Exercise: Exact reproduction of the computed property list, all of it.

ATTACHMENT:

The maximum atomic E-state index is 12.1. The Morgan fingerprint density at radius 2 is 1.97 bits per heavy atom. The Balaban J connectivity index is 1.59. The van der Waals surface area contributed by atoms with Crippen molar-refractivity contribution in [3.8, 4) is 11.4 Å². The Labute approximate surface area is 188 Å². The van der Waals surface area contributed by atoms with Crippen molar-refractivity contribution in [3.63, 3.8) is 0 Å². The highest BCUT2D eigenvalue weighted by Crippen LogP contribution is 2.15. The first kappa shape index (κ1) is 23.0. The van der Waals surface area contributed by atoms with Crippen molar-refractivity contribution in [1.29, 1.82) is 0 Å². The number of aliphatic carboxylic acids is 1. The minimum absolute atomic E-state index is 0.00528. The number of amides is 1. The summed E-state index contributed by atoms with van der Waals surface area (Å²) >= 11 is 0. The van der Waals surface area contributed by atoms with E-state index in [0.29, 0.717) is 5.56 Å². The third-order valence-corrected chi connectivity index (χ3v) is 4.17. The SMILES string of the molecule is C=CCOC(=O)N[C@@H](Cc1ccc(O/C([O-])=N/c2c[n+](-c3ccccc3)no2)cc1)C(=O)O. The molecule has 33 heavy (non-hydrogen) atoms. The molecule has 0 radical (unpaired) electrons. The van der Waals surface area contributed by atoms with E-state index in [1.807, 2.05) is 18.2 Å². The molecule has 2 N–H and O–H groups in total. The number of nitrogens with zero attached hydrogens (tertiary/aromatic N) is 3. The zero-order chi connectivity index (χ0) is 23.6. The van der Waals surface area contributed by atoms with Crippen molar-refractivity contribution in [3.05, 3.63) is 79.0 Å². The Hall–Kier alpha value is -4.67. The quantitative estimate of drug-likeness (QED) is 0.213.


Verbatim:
The maximum atomic E-state index is 12.1. The Morgan fingerprint density at radius 2 is 1.97 bits per heavy atom. The Balaban J connectivity index is 1.59. The van der Waals surface area contributed by atoms with Crippen molar-refractivity contribution in [3.8, 4) is 11.4 Å². The Labute approximate surface area is 188 Å². The van der Waals surface area contributed by atoms with Crippen molar-refractivity contribution in [3.63, 3.8) is 0 Å². The highest BCUT2D eigenvalue weighted by Crippen LogP contribution is 2.15. The first kappa shape index (κ1) is 23.0. The van der Waals surface area contributed by atoms with Crippen molar-refractivity contribution in [1.29, 1.82) is 0 Å². The number of aliphatic carboxylic acids is 1. The minimum absolute atomic E-state index is 0.00528. The number of amides is 1. The summed E-state index contributed by atoms with van der Waals surface area (Å²) >= 11 is 0. The van der Waals surface area contributed by atoms with E-state index in [0.29, 0.717) is 5.56 Å². The third-order valence-corrected chi connectivity index (χ3v) is 4.17. The SMILES string of the molecule is C=CCOC(=O)N[C@@H](Cc1ccc(O/C([O-])=N/c2c[n+](-c3ccccc3)no2)cc1)C(=O)O. The molecule has 33 heavy (non-hydrogen) atoms. The molecule has 0 radical (unpaired) electrons. The van der Waals surface area contributed by atoms with E-state index in [1.807, 2.05) is 18.2 Å². The molecule has 2 N–H and O–H groups in total. The number of nitrogens with zero attached hydrogens (tertiary/aromatic N) is 3. The zero-order chi connectivity index (χ0) is 23.6. The van der Waals surface area contributed by atoms with Crippen molar-refractivity contribution in [3.05, 3.63) is 79.0 Å². The Hall–Kier alpha value is -4.67. The quantitative estimate of drug-likeness (QED) is 0.213.